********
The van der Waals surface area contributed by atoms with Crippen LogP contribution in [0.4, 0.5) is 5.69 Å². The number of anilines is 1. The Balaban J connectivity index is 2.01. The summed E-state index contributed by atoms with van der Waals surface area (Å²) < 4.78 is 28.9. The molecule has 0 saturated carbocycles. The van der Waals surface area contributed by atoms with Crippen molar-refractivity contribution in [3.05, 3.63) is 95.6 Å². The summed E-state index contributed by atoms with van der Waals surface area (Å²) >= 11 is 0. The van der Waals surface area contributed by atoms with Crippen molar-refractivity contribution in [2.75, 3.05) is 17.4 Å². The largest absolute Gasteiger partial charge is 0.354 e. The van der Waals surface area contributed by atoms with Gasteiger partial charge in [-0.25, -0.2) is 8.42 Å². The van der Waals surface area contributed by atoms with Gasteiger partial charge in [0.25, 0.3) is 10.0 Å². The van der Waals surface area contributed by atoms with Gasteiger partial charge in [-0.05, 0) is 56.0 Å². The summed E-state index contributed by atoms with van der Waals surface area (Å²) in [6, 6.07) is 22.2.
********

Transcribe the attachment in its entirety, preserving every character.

The van der Waals surface area contributed by atoms with Crippen LogP contribution in [0.4, 0.5) is 5.69 Å². The number of anilines is 1. The Balaban J connectivity index is 2.01. The summed E-state index contributed by atoms with van der Waals surface area (Å²) < 4.78 is 28.9. The molecule has 0 saturated carbocycles. The van der Waals surface area contributed by atoms with Crippen molar-refractivity contribution in [3.05, 3.63) is 95.6 Å². The summed E-state index contributed by atoms with van der Waals surface area (Å²) >= 11 is 0. The van der Waals surface area contributed by atoms with Crippen molar-refractivity contribution in [2.75, 3.05) is 17.4 Å². The largest absolute Gasteiger partial charge is 0.354 e. The van der Waals surface area contributed by atoms with Gasteiger partial charge in [-0.25, -0.2) is 8.42 Å². The van der Waals surface area contributed by atoms with Gasteiger partial charge in [0.25, 0.3) is 10.0 Å². The van der Waals surface area contributed by atoms with Gasteiger partial charge in [-0.05, 0) is 56.0 Å². The summed E-state index contributed by atoms with van der Waals surface area (Å²) in [6, 6.07) is 22.2.